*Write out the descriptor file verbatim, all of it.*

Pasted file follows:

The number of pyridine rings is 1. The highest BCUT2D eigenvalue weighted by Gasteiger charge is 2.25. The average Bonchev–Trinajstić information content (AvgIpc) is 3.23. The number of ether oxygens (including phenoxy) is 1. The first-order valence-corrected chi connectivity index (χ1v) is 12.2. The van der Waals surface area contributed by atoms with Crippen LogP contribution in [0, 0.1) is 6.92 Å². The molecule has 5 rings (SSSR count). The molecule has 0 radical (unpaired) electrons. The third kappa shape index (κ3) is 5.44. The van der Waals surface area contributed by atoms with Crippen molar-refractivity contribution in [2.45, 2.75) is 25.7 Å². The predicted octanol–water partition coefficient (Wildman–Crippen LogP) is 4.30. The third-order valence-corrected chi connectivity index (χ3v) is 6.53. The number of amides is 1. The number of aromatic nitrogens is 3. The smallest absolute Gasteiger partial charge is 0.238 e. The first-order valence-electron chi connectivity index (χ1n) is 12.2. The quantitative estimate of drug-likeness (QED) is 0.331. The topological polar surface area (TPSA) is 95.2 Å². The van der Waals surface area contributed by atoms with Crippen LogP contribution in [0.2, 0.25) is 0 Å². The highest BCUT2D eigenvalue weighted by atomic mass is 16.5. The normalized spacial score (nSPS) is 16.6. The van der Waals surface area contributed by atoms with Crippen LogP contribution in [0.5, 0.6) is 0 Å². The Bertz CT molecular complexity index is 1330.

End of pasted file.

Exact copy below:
The number of pyridine rings is 1. The highest BCUT2D eigenvalue weighted by Gasteiger charge is 2.25. The average Bonchev–Trinajstić information content (AvgIpc) is 3.23. The number of ether oxygens (including phenoxy) is 1. The first-order valence-corrected chi connectivity index (χ1v) is 12.2. The van der Waals surface area contributed by atoms with Crippen LogP contribution in [0, 0.1) is 6.92 Å². The molecule has 5 rings (SSSR count). The molecule has 0 radical (unpaired) electrons. The third kappa shape index (κ3) is 5.44. The van der Waals surface area contributed by atoms with Crippen molar-refractivity contribution in [2.45, 2.75) is 25.7 Å². The predicted octanol–water partition coefficient (Wildman–Crippen LogP) is 4.30. The third-order valence-corrected chi connectivity index (χ3v) is 6.53. The number of amides is 1. The number of aromatic nitrogens is 3. The smallest absolute Gasteiger partial charge is 0.238 e. The first-order valence-electron chi connectivity index (χ1n) is 12.2. The quantitative estimate of drug-likeness (QED) is 0.331. The topological polar surface area (TPSA) is 95.2 Å². The van der Waals surface area contributed by atoms with Crippen LogP contribution in [0.2, 0.25) is 0 Å². The highest BCUT2D eigenvalue weighted by atomic mass is 16.5. The normalized spacial score (nSPS) is 16.6. The van der Waals surface area contributed by atoms with Crippen LogP contribution in [0.5, 0.6) is 0 Å². The Bertz CT molecular complexity index is 1330.